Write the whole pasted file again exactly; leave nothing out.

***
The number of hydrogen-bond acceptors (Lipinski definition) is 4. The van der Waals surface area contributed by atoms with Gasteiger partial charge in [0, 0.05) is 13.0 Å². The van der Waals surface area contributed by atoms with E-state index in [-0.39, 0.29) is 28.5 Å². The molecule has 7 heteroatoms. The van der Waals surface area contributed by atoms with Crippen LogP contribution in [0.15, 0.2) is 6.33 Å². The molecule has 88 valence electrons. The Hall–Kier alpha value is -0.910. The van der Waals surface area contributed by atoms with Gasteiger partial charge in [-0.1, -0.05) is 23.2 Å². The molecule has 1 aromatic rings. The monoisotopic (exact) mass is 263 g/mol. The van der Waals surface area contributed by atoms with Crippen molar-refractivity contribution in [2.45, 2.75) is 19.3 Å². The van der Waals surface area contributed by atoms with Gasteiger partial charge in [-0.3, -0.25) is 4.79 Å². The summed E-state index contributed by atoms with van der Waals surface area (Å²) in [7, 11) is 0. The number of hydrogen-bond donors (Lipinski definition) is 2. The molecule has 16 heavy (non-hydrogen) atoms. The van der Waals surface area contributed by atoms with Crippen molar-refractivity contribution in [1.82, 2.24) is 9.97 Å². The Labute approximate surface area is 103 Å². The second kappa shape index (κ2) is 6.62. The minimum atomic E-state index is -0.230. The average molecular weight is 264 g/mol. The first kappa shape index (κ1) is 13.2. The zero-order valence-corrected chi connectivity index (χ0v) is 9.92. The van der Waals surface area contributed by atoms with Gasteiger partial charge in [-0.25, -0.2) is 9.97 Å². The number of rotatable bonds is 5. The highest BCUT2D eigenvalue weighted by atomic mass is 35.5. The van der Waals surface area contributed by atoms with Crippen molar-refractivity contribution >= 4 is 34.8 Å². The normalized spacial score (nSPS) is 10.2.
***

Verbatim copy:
The number of hydrogen-bond acceptors (Lipinski definition) is 4. The van der Waals surface area contributed by atoms with Gasteiger partial charge in [0, 0.05) is 13.0 Å². The van der Waals surface area contributed by atoms with E-state index in [-0.39, 0.29) is 28.5 Å². The molecule has 7 heteroatoms. The van der Waals surface area contributed by atoms with Crippen LogP contribution in [0.15, 0.2) is 6.33 Å². The molecule has 88 valence electrons. The Hall–Kier alpha value is -0.910. The van der Waals surface area contributed by atoms with Gasteiger partial charge in [-0.1, -0.05) is 23.2 Å². The molecule has 1 aromatic rings. The monoisotopic (exact) mass is 263 g/mol. The van der Waals surface area contributed by atoms with Crippen molar-refractivity contribution in [2.45, 2.75) is 19.3 Å². The van der Waals surface area contributed by atoms with Gasteiger partial charge in [-0.3, -0.25) is 4.79 Å². The summed E-state index contributed by atoms with van der Waals surface area (Å²) in [7, 11) is 0. The number of hydrogen-bond donors (Lipinski definition) is 2. The molecule has 16 heavy (non-hydrogen) atoms. The van der Waals surface area contributed by atoms with Crippen molar-refractivity contribution in [1.82, 2.24) is 9.97 Å². The Labute approximate surface area is 103 Å². The second kappa shape index (κ2) is 6.62. The minimum atomic E-state index is -0.230. The average molecular weight is 264 g/mol. The first kappa shape index (κ1) is 13.2. The zero-order valence-corrected chi connectivity index (χ0v) is 9.92. The van der Waals surface area contributed by atoms with Gasteiger partial charge in [-0.25, -0.2) is 9.97 Å². The number of rotatable bonds is 5. The highest BCUT2D eigenvalue weighted by atomic mass is 35.5. The van der Waals surface area contributed by atoms with Crippen molar-refractivity contribution >= 4 is 34.8 Å². The normalized spacial score (nSPS) is 10.2.